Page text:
trouble at every turn: relieving pet motion sickness

Posted by Dr. Rebecca Jackson on Jun 19 2013

As the weather has turned and schools are getting out for summer session, it is the wonderful time of year for road trips and family vacations! Even if you aren’t traveling far, it is a time for heading to the beach and dog park to let your four-legged friends romp around.

Unfortunately, not all dogs and cats are able to tolerate the car ride itself. Many of our four-legged family members may experience motion sickness; even when the park is just around the corner. So, does that mean we can’t take them along for the ride anymore? Not at all. Just like humans, motion sickness can often be managed. So, what is this motion sickness all about?

In general, motion sickness affects our younger pets. This is due to their immature ear development; in other words, their centers of balance (which are within their ear structures) aren’t fully developed. The result: motion sickness. The good news is that many animals will outgrow motion sickness as their systems mature. While this isn’t the case for every pet, there are things we can do in the meantime to make our pets more comfortable.

What does motion sickness look like in a pet? Any combination of excessive drooling, yawning, whining, restlessness, vomiting/dry heaving and defecating may be seen. Although this isn’t a life-threatening condition, it can be frustrating for pet parents, and stressful for pets. Many pets will start to associate the car with this feeling of unease, and the car ride becomes very stressful. As you can imagine, stress only worsens the problem.

So, what can you do? First and foremost, work with your pet to decrease any anxiety associated with the car. Spend time playing near the car without getting inside. Then work toward sitting in the car with your pet without turning the car on. Offer special treats or toys that are only given with car rides (just be careful, too many treats can contribute to nausea). Next, turn the car on and continue with the positive reinforcement.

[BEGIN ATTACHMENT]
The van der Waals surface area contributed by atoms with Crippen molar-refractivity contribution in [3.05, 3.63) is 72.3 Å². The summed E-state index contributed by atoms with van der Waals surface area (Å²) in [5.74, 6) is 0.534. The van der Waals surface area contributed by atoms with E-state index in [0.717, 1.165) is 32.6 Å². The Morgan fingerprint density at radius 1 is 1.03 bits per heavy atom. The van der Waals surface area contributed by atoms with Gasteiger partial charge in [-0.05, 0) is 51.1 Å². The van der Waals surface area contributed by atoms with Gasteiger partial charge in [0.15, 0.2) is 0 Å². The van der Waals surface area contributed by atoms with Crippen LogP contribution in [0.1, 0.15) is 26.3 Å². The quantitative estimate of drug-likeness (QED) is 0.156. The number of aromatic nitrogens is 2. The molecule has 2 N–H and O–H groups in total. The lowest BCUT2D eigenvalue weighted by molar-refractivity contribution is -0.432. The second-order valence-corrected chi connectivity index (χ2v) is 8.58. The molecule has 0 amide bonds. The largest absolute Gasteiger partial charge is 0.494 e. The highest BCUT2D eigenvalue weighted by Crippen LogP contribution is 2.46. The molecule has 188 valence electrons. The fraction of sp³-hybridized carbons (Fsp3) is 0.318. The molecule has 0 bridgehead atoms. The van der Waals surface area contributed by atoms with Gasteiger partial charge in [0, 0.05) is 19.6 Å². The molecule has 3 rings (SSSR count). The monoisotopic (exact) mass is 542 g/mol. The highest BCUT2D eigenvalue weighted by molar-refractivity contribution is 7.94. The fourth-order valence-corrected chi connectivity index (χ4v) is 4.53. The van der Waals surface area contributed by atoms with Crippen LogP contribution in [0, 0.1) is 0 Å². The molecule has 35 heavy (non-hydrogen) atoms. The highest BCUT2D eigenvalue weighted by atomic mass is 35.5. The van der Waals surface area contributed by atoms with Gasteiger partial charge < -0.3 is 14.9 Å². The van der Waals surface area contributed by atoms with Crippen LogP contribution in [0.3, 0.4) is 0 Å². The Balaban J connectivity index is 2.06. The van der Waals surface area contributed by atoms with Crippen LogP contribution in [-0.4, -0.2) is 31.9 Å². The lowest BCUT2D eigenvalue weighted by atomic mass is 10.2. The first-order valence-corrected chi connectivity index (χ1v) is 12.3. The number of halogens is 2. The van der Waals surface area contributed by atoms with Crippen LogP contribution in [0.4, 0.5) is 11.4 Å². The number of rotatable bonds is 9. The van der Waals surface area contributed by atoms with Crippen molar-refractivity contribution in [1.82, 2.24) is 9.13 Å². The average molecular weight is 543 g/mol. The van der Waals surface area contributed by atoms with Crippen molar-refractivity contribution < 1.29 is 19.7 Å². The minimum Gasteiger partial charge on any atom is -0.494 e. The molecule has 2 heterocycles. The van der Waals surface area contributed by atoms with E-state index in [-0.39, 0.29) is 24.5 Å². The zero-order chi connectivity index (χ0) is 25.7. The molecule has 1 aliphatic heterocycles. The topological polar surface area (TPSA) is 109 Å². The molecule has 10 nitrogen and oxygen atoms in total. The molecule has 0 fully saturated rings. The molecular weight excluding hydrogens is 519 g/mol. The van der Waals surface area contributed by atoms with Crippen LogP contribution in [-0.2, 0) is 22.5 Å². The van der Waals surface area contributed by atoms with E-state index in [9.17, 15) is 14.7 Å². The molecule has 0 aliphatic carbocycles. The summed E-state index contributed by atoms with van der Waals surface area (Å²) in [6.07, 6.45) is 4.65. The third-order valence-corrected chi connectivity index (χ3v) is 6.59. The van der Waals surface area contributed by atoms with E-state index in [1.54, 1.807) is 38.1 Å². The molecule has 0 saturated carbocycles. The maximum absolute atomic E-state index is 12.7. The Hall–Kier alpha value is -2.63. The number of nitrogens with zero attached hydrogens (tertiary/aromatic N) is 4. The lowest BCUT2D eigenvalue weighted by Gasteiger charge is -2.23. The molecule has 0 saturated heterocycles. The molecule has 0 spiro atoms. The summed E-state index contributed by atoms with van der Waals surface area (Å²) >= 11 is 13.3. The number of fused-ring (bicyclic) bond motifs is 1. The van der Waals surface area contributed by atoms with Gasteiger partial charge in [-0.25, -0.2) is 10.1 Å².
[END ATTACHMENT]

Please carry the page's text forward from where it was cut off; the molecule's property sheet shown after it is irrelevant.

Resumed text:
Now that you are in the car and ready to ride, there are a few things you can do to help decrease the chance of nausea:

  • Encourage your pet to ride facing forward (travel carriers and car-specific harnesses can help with this).
  • Roll down the windows a few inches to keep the pressure equalized.
  • Make sure you keep the car environment cool and comfortable. Heat and humidity only contribute to nausea.
  • Don’t feed your pet a large meal just prior to travel. Wait at least two hours after a meal.
Now it’s time to take a short car ride; again, make sure you are giving constant positive reinforcement. And make sure your first trip isn’t to the vet. Go somewhere your pet enjoys so that car rides aren’t always associated with the stress of the clinic.

If after trying all of these tricks, your pet still experiences motion sickness, don’t fret! Talk to your vet about what your pet is experiencing. There are over-the-counter medications, as well as prescription medications, that your vet can recommend to help with the nausea your pet is experiencing. Make sure you discuss your pet’s anxiety with your vet as well. Some pets benefit from prescription anxiety medications used along with the motion sickness medications.

Don’t let your trip be deterred by a car-sick pet. Try the above tricks and talk to your vet to see what will work best for you and your furry friend. Happy travels!

To more waggin’ and purrin’. rwkj